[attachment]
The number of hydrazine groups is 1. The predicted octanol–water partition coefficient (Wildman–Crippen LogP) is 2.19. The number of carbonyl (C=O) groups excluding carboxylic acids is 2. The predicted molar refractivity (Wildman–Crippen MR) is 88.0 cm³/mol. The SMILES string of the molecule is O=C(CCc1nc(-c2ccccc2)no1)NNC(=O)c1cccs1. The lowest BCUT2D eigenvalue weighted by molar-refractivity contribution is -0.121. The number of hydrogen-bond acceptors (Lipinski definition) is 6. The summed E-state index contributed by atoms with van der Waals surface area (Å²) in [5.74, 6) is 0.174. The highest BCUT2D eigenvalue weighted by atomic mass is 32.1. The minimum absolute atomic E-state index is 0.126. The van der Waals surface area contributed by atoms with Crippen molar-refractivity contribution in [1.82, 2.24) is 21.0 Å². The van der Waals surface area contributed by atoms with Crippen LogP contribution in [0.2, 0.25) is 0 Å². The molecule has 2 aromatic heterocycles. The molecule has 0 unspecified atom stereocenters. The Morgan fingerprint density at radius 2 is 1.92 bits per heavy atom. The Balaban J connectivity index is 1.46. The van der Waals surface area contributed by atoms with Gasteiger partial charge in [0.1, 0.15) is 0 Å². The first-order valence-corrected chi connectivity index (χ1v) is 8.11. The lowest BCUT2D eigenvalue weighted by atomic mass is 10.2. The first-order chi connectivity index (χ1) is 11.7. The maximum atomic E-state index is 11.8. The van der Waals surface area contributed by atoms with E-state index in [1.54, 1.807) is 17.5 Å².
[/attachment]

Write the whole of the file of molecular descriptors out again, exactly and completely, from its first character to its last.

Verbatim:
The number of hydrazine groups is 1. The predicted octanol–water partition coefficient (Wildman–Crippen LogP) is 2.19. The number of carbonyl (C=O) groups excluding carboxylic acids is 2. The predicted molar refractivity (Wildman–Crippen MR) is 88.0 cm³/mol. The SMILES string of the molecule is O=C(CCc1nc(-c2ccccc2)no1)NNC(=O)c1cccs1. The lowest BCUT2D eigenvalue weighted by molar-refractivity contribution is -0.121. The number of hydrogen-bond acceptors (Lipinski definition) is 6. The summed E-state index contributed by atoms with van der Waals surface area (Å²) in [5.74, 6) is 0.174. The highest BCUT2D eigenvalue weighted by atomic mass is 32.1. The minimum absolute atomic E-state index is 0.126. The van der Waals surface area contributed by atoms with Crippen molar-refractivity contribution in [1.82, 2.24) is 21.0 Å². The van der Waals surface area contributed by atoms with Crippen LogP contribution in [0.2, 0.25) is 0 Å². The molecule has 2 aromatic heterocycles. The molecule has 0 unspecified atom stereocenters. The Morgan fingerprint density at radius 2 is 1.92 bits per heavy atom. The Balaban J connectivity index is 1.46. The van der Waals surface area contributed by atoms with Gasteiger partial charge in [0.1, 0.15) is 0 Å². The first-order valence-corrected chi connectivity index (χ1v) is 8.11. The lowest BCUT2D eigenvalue weighted by atomic mass is 10.2. The first-order chi connectivity index (χ1) is 11.7. The maximum atomic E-state index is 11.8. The van der Waals surface area contributed by atoms with E-state index in [1.54, 1.807) is 17.5 Å².